Income, zip code affect risk of Covid positive test


A UW Medicine nurse vaccinates a man against COVID-19 at pop-up clinic in a Seattle low-income housing facility.
Randy Carnell / UW Medicine
A UW Medicine nurse vaccinates a man against COVID-19 at pop-up clinic in a Seattle low-income housing facility.

Despite high volumes of SARS-CoV-2 tests and the deployment of COVID-19 vaccines, and increased use of electronic health records, little is known about whether the data in those records can predict SARS-CoV-2 test positivity.

Research led by the University of Washington analyzed almost 64,000 patients who had at least one clinical visit in the UW Medicine healthcare system between Jan. 1 and Aug. 7, 2020, before receiving a positive result for SARS-CoV-2 via reverse transcription polymerase chain reaction (RT-PCR) test.

The investigators studied patient sociodemographic and clinical features for predictive modeling, accounting for the type of healthcare visit and the information available to indicate patient risks at the time of testing.

Patients’ geographic, socioeconomic and demographic factors were relatively stronger predictors of SARS-CoV-2 positivity than individual clinical characteristics.

“We saw a strong geographic correlation between two-week spans when the positivity rate was high in any area and a greater likelihood to have a positive test result,” said lead investigator Jimmy Phuong, a Research IT specialist with UW Medicine. “This indicates that one’s risk of being detected COVID-positive changes depending on that person’s test date and the recent transmissibility in their local environment.”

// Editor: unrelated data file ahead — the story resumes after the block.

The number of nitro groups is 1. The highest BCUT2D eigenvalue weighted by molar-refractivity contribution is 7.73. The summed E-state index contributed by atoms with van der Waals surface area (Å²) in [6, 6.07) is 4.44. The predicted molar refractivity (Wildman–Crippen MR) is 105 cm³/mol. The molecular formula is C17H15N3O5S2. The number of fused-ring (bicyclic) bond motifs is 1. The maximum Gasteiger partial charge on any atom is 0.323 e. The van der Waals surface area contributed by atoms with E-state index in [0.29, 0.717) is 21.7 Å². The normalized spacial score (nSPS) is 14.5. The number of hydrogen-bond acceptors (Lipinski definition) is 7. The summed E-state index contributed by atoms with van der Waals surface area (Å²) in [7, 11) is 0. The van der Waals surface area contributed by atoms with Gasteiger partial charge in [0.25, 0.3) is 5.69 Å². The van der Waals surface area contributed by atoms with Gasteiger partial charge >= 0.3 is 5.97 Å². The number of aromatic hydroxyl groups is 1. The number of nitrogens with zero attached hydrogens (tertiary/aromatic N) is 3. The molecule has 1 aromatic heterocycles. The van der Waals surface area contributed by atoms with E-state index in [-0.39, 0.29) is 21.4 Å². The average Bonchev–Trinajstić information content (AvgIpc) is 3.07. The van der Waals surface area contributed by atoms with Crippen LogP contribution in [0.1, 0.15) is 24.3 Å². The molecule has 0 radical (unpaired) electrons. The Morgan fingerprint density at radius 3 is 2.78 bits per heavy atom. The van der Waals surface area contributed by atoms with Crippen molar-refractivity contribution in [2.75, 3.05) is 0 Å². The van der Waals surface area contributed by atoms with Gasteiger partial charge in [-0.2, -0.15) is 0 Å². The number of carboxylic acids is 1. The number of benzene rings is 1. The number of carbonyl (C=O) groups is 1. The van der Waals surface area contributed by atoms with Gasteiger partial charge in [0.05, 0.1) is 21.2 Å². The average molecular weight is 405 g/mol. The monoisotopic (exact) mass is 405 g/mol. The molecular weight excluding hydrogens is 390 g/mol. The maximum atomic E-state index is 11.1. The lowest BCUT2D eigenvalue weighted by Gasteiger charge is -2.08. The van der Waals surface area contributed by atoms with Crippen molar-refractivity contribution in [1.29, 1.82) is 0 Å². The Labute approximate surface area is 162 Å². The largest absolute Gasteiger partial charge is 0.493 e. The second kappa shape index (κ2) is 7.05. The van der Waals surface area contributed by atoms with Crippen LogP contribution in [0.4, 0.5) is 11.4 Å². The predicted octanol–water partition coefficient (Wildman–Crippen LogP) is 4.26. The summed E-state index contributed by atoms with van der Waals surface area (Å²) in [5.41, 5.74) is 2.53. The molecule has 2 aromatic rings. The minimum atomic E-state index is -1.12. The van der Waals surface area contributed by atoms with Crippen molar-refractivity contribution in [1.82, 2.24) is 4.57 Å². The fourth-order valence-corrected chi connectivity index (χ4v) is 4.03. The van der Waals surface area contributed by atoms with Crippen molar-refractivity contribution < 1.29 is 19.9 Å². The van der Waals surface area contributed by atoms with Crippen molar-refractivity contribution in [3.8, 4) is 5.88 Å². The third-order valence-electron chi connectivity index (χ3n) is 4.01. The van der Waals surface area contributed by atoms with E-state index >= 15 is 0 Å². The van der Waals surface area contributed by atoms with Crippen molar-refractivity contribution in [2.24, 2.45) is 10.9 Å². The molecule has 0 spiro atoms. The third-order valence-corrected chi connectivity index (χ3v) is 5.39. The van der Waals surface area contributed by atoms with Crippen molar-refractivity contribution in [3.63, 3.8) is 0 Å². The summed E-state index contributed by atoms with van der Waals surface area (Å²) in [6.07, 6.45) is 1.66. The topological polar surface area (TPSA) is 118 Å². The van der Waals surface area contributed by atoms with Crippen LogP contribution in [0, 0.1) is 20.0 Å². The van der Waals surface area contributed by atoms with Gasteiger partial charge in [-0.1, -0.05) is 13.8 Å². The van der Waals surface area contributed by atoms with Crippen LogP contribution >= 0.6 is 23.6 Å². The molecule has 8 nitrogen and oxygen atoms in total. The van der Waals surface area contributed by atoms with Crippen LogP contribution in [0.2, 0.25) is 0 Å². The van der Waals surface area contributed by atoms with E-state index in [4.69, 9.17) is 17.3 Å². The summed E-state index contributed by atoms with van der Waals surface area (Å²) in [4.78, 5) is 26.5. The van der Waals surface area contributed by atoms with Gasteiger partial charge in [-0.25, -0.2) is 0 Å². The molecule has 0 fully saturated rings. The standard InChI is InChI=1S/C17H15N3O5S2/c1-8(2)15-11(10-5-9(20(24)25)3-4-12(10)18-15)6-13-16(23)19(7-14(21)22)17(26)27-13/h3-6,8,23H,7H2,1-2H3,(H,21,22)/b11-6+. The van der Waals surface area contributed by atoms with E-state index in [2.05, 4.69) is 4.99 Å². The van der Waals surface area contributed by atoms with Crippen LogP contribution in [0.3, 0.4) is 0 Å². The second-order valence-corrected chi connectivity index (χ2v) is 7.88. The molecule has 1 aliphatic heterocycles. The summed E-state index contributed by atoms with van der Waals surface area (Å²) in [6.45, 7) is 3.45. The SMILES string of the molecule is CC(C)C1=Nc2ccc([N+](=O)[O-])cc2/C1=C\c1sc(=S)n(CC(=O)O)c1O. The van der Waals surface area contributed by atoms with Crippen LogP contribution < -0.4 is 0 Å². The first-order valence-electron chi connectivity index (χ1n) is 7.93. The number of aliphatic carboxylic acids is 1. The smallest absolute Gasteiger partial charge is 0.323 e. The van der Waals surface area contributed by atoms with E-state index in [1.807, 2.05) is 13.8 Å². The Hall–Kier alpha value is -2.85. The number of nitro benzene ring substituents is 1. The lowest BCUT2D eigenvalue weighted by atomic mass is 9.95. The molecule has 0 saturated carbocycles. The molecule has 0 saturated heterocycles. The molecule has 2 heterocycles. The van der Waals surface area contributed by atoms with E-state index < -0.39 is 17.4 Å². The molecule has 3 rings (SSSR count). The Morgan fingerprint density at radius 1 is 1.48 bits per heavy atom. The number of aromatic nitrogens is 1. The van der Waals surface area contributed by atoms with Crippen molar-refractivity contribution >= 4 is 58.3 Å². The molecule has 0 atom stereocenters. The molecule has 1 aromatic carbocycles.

“We also looked at median household income in the patient’s ZIP code and the population density in the patient’s zip code,” he added. “Not surprisingly, we were able to ascertain that higher-income zip-code areas had a lower likelihood of positive test results and lower-income areas had higher likelihood of positive test result, respectively.

The findings from this study were consistent across different visit types, he said. They may offer context to COVID-19 risk factors and how routinely collected health information can inform the deployment of testing, outreach, and population-level prevention efforts.

“This new study can help provide an efficient method of identifying patients with a high probability of newly testing positive, and represents a potential approach to characterizing vulnerable populations,” said Phuong, who is also an data scientist for the Harborview Injury Prevention & Research Center (HIPRC).

Other investigators involved represented HIPRC, the departments of Research IT, Anesthesiology and Pain Medicine, and Pediatrics at the UW School of Medicine; the Department of Epidemiology at the UW School of Public Health; and the Microsoft Research Lab Cambridge.

Funding for this research came from Microsoft Research, the University of Washington Population Health Initiative, the UW Department of Anesthesiology and Pain Medicine, and a grant award from the National Institutes of Health (5T32GM086270).

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